Horst Seehofer: Islam does not belong to Germany, says new minister
Germany's new interior minister has said he believes "Islam does not belong" to the country, in direct contrast with Chancellor Angela Merkel.
Horst Seehofer has long been a vocal critic of Mrs Merkel's refugee policies but has now taken up a key role at the heart of her new coalition.
His comments are seen as an effort to win back voters from the far-right Alternative for Germany (AfD) party.
The chancellor was quick to distance herself from the remarks.
In his interview with the mass-circulation Bild newspaper, Mr Seehofer said Germany had been "shaped by Christianity", and that the country should not give up its own traditions.
"No. Islam does not belong to Germany. Germany is shaped by Christianity," he said.
"The Muslims who live among us naturally belong to Germany... That of course does not mean that we should, out of a false consideration for others, give up our traditions and customs.
"Muslims need to live with us, not next to us or against us."
Mr Seehofer, who heads Mrs Merkel's Bavarian sister party the CSU, also vowed to increase deportations of rejected asylum-seekers.
The chancellor made plain in 2015, amid a rise in anti-immigration protests, that she believed Islam was part of Germany, echoing the words of former president Christian Wulff.
On Friday she emphasised the need for coexistence between religions.
"Our country is heavily influenced by Christianity - and a Jewish influence - but in the meantime four million Muslims are living in Germany and they also practise their religion here and these Muslims also belong to Germany and so their religion, Islam, also belongs to Germany," she said.
Analysis by Jenny Hill, BBC Berlin correspondent
Horst Seehofer has fashioned himself for a unique role in German politics - that of thorn in Angela Merkel's side. As leader of the CSU he was a frequent and vociferous critic of the chancellor, particularly over her asylum policy.
He may now be in her cabinet - a controversial appointment made in return for CSU support for the hard-won coalition with the SPD - but Mr Seehofer is still up for a fight, directly opposing the chancellor, who has publicly stated that Islam does belong to Germany.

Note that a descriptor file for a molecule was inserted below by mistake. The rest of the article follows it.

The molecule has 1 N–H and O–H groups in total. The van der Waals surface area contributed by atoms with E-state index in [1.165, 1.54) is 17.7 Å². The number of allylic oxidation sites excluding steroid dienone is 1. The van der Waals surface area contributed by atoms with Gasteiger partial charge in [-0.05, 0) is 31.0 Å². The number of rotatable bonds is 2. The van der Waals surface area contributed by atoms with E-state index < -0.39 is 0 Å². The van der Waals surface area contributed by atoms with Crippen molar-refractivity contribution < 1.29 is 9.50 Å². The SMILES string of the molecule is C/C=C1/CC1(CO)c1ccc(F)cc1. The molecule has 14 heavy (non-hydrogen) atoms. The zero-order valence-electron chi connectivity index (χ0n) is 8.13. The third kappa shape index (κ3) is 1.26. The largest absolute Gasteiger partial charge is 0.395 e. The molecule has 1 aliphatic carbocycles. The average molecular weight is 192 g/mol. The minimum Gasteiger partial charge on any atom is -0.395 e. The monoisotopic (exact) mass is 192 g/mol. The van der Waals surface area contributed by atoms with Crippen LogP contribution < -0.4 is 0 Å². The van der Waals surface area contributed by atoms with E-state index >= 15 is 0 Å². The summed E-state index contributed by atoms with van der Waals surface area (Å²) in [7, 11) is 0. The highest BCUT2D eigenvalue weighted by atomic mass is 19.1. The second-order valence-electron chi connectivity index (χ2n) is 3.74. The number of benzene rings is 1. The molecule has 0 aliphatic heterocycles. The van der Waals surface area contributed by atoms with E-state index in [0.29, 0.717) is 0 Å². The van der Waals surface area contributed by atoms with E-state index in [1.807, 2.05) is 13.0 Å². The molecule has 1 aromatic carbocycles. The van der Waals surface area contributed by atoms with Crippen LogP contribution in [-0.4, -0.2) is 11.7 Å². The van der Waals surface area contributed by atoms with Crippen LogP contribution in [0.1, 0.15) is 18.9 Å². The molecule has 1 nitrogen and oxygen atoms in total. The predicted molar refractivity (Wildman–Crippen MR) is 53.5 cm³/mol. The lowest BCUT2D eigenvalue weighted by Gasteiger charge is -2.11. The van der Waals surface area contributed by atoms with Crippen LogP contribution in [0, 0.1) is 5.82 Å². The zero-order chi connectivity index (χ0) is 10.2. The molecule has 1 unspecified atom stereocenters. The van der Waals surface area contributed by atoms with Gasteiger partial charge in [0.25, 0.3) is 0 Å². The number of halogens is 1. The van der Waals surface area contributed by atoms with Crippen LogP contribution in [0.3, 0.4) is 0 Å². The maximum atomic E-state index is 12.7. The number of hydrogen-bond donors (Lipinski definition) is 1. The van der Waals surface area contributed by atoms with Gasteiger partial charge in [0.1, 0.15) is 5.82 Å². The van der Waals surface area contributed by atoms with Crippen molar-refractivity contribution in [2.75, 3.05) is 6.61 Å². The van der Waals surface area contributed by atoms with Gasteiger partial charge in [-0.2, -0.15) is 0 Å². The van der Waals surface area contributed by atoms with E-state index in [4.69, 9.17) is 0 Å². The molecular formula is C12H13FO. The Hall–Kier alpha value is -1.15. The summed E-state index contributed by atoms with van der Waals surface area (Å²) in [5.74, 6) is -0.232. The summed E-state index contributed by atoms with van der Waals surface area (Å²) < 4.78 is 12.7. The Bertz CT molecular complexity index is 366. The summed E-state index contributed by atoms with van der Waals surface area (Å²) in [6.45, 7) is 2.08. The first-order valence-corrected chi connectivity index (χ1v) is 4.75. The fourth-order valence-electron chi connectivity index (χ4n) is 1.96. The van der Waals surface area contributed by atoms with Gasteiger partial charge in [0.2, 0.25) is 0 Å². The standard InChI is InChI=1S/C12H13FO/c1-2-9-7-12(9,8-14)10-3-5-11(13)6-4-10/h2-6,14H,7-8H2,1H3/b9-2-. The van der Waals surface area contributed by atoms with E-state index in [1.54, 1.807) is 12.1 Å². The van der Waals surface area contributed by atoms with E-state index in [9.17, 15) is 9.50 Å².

This is, in part, about chasing the far-right AfD. Mr Seehofer has an eye on his beloved Bavaria - there are regional elections there later this year and the AfD has made gains in the state. But his comments, which come just days after several attacks on Muslim institutions, have outraged many and represent a bad start for Mrs Merkel's new government.
Mr Seehofer has highlighted divisions within her coalition and he risks playing right into the hands of the AfD, the largest opposition party, who would like nothing better than to establish immigration as the central theme of this parliament.
More than one million migrants arrived in Germany after Mrs Merkel opened the doors to Syrian asylum seekers in 2015.
The backlash sparked by her policy helped fuel the country's far right in last year's election - the AfD entered the federal parliament for the first time - and led to the worst electoral performance in almost 70 years for her CDU party.
After Germany's longest post-war period of coalition-building, Mrs Merkel was sworn in for a fourth term as chancellor on Wednesday.
Under the coalition deal, the CDU-CSU conservative bloc and the Social Democrats (SPD) agreed to limit migration.